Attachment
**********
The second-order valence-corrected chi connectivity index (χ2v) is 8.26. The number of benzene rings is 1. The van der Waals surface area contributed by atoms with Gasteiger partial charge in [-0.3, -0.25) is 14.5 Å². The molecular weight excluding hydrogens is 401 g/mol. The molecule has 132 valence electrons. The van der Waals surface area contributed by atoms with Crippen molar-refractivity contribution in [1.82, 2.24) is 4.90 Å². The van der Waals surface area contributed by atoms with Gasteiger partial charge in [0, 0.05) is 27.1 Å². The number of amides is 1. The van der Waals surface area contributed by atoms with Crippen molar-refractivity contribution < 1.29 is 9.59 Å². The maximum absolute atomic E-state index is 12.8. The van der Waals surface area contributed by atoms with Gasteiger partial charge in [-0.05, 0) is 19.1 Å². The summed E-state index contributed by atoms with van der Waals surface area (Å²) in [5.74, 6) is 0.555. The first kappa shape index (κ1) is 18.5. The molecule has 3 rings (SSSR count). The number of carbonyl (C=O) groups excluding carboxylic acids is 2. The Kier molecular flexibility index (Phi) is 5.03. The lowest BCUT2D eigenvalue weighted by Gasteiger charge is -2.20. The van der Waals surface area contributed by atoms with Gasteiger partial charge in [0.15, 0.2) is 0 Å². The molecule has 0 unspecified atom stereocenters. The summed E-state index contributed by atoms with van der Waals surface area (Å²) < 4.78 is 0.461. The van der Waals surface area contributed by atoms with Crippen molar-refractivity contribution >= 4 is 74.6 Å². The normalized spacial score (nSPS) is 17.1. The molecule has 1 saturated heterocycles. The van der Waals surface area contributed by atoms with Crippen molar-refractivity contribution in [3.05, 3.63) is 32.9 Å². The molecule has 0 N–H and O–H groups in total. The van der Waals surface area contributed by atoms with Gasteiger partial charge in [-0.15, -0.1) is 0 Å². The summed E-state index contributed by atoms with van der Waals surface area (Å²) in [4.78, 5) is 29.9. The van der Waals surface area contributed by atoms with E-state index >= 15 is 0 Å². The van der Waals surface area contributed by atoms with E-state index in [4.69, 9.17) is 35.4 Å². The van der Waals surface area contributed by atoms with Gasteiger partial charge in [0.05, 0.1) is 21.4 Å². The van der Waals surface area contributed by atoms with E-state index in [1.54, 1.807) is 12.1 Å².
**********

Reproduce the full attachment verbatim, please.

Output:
The second-order valence-corrected chi connectivity index (χ2v) is 8.26. The number of benzene rings is 1. The van der Waals surface area contributed by atoms with Gasteiger partial charge in [-0.3, -0.25) is 14.5 Å². The molecular weight excluding hydrogens is 401 g/mol. The molecule has 132 valence electrons. The van der Waals surface area contributed by atoms with Crippen molar-refractivity contribution in [1.82, 2.24) is 4.90 Å². The van der Waals surface area contributed by atoms with Gasteiger partial charge in [0, 0.05) is 27.1 Å². The number of amides is 1. The van der Waals surface area contributed by atoms with Crippen molar-refractivity contribution < 1.29 is 9.59 Å². The maximum absolute atomic E-state index is 12.8. The van der Waals surface area contributed by atoms with Gasteiger partial charge in [-0.05, 0) is 19.1 Å². The summed E-state index contributed by atoms with van der Waals surface area (Å²) in [5.74, 6) is 0.555. The first kappa shape index (κ1) is 18.5. The molecule has 3 rings (SSSR count). The number of carbonyl (C=O) groups excluding carboxylic acids is 2. The Kier molecular flexibility index (Phi) is 5.03. The lowest BCUT2D eigenvalue weighted by Gasteiger charge is -2.20. The van der Waals surface area contributed by atoms with Gasteiger partial charge in [0.15, 0.2) is 0 Å². The molecule has 0 unspecified atom stereocenters. The summed E-state index contributed by atoms with van der Waals surface area (Å²) < 4.78 is 0.461. The van der Waals surface area contributed by atoms with Crippen molar-refractivity contribution >= 4 is 74.6 Å². The normalized spacial score (nSPS) is 17.1. The molecule has 1 saturated heterocycles. The van der Waals surface area contributed by atoms with Crippen molar-refractivity contribution in [3.05, 3.63) is 32.9 Å². The molecule has 0 N–H and O–H groups in total. The van der Waals surface area contributed by atoms with Gasteiger partial charge in [-0.15, -0.1) is 0 Å². The summed E-state index contributed by atoms with van der Waals surface area (Å²) in [4.78, 5) is 29.9. The van der Waals surface area contributed by atoms with E-state index >= 15 is 0 Å². The van der Waals surface area contributed by atoms with E-state index in [4.69, 9.17) is 35.4 Å². The van der Waals surface area contributed by atoms with Gasteiger partial charge in [0.05, 0.1) is 21.4 Å². The van der Waals surface area contributed by atoms with E-state index in [1.54, 1.807) is 12.1 Å².